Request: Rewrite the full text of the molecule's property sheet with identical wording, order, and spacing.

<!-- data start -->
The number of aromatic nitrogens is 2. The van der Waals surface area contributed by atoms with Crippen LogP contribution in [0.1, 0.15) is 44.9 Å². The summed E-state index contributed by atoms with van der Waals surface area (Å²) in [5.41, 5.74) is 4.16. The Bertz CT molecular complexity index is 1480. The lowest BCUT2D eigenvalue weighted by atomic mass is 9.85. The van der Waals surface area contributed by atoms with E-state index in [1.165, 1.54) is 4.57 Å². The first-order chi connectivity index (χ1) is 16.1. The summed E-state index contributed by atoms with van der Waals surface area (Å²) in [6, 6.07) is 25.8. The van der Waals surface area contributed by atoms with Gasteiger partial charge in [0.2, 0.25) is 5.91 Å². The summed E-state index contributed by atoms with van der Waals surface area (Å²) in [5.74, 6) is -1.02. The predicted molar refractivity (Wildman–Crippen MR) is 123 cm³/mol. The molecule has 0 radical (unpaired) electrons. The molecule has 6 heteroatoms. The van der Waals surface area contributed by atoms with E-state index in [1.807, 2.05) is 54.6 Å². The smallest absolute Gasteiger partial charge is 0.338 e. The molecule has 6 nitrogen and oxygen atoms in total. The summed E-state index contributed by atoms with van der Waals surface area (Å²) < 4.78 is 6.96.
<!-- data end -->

The number of aromatic nitrogens is 2. The van der Waals surface area contributed by atoms with Crippen LogP contribution in [0.1, 0.15) is 44.9 Å². The summed E-state index contributed by atoms with van der Waals surface area (Å²) in [5.41, 5.74) is 4.16. The Bertz CT molecular complexity index is 1480. The lowest BCUT2D eigenvalue weighted by atomic mass is 9.85. The van der Waals surface area contributed by atoms with E-state index in [1.165, 1.54) is 4.57 Å². The first-order chi connectivity index (χ1) is 16.1. The summed E-state index contributed by atoms with van der Waals surface area (Å²) in [6, 6.07) is 25.8. The van der Waals surface area contributed by atoms with Gasteiger partial charge in [0.2, 0.25) is 5.91 Å². The summed E-state index contributed by atoms with van der Waals surface area (Å²) in [5.74, 6) is -1.02. The predicted molar refractivity (Wildman–Crippen MR) is 123 cm³/mol. The molecule has 0 radical (unpaired) electrons. The molecule has 6 heteroatoms. The van der Waals surface area contributed by atoms with E-state index in [1.807, 2.05) is 54.6 Å². The smallest absolute Gasteiger partial charge is 0.338 e. The molecule has 6 nitrogen and oxygen atoms in total. The summed E-state index contributed by atoms with van der Waals surface area (Å²) < 4.78 is 6.96.